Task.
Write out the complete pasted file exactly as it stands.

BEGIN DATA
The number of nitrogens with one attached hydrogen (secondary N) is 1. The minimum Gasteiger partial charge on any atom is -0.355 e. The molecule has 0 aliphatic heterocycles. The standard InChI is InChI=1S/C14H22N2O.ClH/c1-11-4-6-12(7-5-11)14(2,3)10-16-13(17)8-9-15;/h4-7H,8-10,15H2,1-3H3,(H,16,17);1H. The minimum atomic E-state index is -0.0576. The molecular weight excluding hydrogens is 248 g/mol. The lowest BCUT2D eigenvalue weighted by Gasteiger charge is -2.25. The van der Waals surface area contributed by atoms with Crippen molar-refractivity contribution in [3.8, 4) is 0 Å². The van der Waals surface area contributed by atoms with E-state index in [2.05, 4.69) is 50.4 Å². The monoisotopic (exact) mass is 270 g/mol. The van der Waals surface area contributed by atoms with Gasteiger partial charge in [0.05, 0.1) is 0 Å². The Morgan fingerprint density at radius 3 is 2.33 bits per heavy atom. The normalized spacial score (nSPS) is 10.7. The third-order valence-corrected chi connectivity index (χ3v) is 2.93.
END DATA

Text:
The number of nitrogens with one attached hydrogen (secondary N) is 1. The minimum Gasteiger partial charge on any atom is -0.355 e. The molecule has 0 aliphatic heterocycles. The standard InChI is InChI=1S/C14H22N2O.ClH/c1-11-4-6-12(7-5-11)14(2,3)10-16-13(17)8-9-15;/h4-7H,8-10,15H2,1-3H3,(H,16,17);1H. The minimum atomic E-state index is -0.0576. The molecular weight excluding hydrogens is 248 g/mol. The lowest BCUT2D eigenvalue weighted by Gasteiger charge is -2.25. The van der Waals surface area contributed by atoms with Crippen molar-refractivity contribution in [3.8, 4) is 0 Å². The van der Waals surface area contributed by atoms with E-state index in [2.05, 4.69) is 50.4 Å². The monoisotopic (exact) mass is 270 g/mol. The van der Waals surface area contributed by atoms with Gasteiger partial charge in [0.05, 0.1) is 0 Å². The Morgan fingerprint density at radius 3 is 2.33 bits per heavy atom. The normalized spacial score (nSPS) is 10.7. The third-order valence-corrected chi connectivity index (χ3v) is 2.93.